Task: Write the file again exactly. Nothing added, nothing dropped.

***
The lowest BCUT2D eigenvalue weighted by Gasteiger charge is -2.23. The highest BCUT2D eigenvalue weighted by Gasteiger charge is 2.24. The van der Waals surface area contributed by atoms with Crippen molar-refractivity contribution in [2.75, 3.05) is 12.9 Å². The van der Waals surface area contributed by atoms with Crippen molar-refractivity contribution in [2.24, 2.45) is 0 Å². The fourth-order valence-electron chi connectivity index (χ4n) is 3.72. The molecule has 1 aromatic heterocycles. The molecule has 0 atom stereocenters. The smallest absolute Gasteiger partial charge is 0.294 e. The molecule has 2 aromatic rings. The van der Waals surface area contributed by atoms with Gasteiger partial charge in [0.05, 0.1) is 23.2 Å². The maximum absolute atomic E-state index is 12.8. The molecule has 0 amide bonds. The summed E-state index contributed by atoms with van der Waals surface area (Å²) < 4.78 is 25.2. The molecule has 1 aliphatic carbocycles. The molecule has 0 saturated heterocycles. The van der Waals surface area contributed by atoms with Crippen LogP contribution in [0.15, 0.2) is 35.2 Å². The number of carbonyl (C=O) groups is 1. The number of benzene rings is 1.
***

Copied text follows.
The lowest BCUT2D eigenvalue weighted by Gasteiger charge is -2.23. The highest BCUT2D eigenvalue weighted by Gasteiger charge is 2.24. The van der Waals surface area contributed by atoms with Crippen molar-refractivity contribution in [2.75, 3.05) is 12.9 Å². The van der Waals surface area contributed by atoms with Crippen molar-refractivity contribution in [2.24, 2.45) is 0 Å². The fourth-order valence-electron chi connectivity index (χ4n) is 3.72. The molecule has 1 aromatic heterocycles. The molecule has 0 atom stereocenters. The smallest absolute Gasteiger partial charge is 0.294 e. The molecule has 2 aromatic rings. The van der Waals surface area contributed by atoms with Gasteiger partial charge in [0.05, 0.1) is 23.2 Å². The maximum absolute atomic E-state index is 12.8. The molecule has 0 amide bonds. The summed E-state index contributed by atoms with van der Waals surface area (Å²) < 4.78 is 25.2. The molecule has 1 aliphatic carbocycles. The molecule has 0 saturated heterocycles. The van der Waals surface area contributed by atoms with Crippen LogP contribution in [0.15, 0.2) is 35.2 Å². The number of carbonyl (C=O) groups is 1. The number of benzene rings is 1.